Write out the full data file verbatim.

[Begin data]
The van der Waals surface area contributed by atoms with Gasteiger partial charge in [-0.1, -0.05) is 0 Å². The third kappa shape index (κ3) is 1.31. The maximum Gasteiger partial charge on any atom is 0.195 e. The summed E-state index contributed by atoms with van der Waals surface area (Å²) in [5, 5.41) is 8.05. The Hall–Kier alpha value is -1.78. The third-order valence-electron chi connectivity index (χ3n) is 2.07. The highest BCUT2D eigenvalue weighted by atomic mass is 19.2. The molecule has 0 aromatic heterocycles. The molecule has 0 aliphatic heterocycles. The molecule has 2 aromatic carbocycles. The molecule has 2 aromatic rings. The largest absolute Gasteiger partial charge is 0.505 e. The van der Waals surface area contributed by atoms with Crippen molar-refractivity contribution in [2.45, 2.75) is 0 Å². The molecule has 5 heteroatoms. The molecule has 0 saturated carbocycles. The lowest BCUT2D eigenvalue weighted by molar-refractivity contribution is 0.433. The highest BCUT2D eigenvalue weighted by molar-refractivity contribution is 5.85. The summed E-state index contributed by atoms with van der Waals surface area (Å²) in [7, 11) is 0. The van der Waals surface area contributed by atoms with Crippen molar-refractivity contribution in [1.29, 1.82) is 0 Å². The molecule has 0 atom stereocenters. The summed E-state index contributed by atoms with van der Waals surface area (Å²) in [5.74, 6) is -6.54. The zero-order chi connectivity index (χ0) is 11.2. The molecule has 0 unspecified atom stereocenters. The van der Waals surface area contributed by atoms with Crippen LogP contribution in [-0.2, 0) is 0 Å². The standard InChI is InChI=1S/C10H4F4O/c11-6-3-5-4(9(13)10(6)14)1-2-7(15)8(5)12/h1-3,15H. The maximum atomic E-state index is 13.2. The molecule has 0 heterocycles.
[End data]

The van der Waals surface area contributed by atoms with Gasteiger partial charge in [-0.1, -0.05) is 0 Å². The third kappa shape index (κ3) is 1.31. The maximum Gasteiger partial charge on any atom is 0.195 e. The summed E-state index contributed by atoms with van der Waals surface area (Å²) in [5, 5.41) is 8.05. The Hall–Kier alpha value is -1.78. The third-order valence-electron chi connectivity index (χ3n) is 2.07. The highest BCUT2D eigenvalue weighted by atomic mass is 19.2. The molecule has 0 aromatic heterocycles. The molecule has 0 aliphatic heterocycles. The molecule has 2 aromatic carbocycles. The molecule has 2 aromatic rings. The largest absolute Gasteiger partial charge is 0.505 e. The van der Waals surface area contributed by atoms with Crippen molar-refractivity contribution in [2.45, 2.75) is 0 Å². The molecule has 5 heteroatoms. The molecule has 0 saturated carbocycles. The lowest BCUT2D eigenvalue weighted by molar-refractivity contribution is 0.433. The highest BCUT2D eigenvalue weighted by molar-refractivity contribution is 5.85. The summed E-state index contributed by atoms with van der Waals surface area (Å²) in [7, 11) is 0. The van der Waals surface area contributed by atoms with Crippen molar-refractivity contribution in [1.29, 1.82) is 0 Å². The molecule has 0 atom stereocenters. The summed E-state index contributed by atoms with van der Waals surface area (Å²) in [5.74, 6) is -6.54. The zero-order chi connectivity index (χ0) is 11.2. The molecule has 0 unspecified atom stereocenters. The van der Waals surface area contributed by atoms with Crippen LogP contribution in [-0.2, 0) is 0 Å². The standard InChI is InChI=1S/C10H4F4O/c11-6-3-5-4(9(13)10(6)14)1-2-7(15)8(5)12/h1-3,15H. The maximum atomic E-state index is 13.2. The molecule has 0 heterocycles.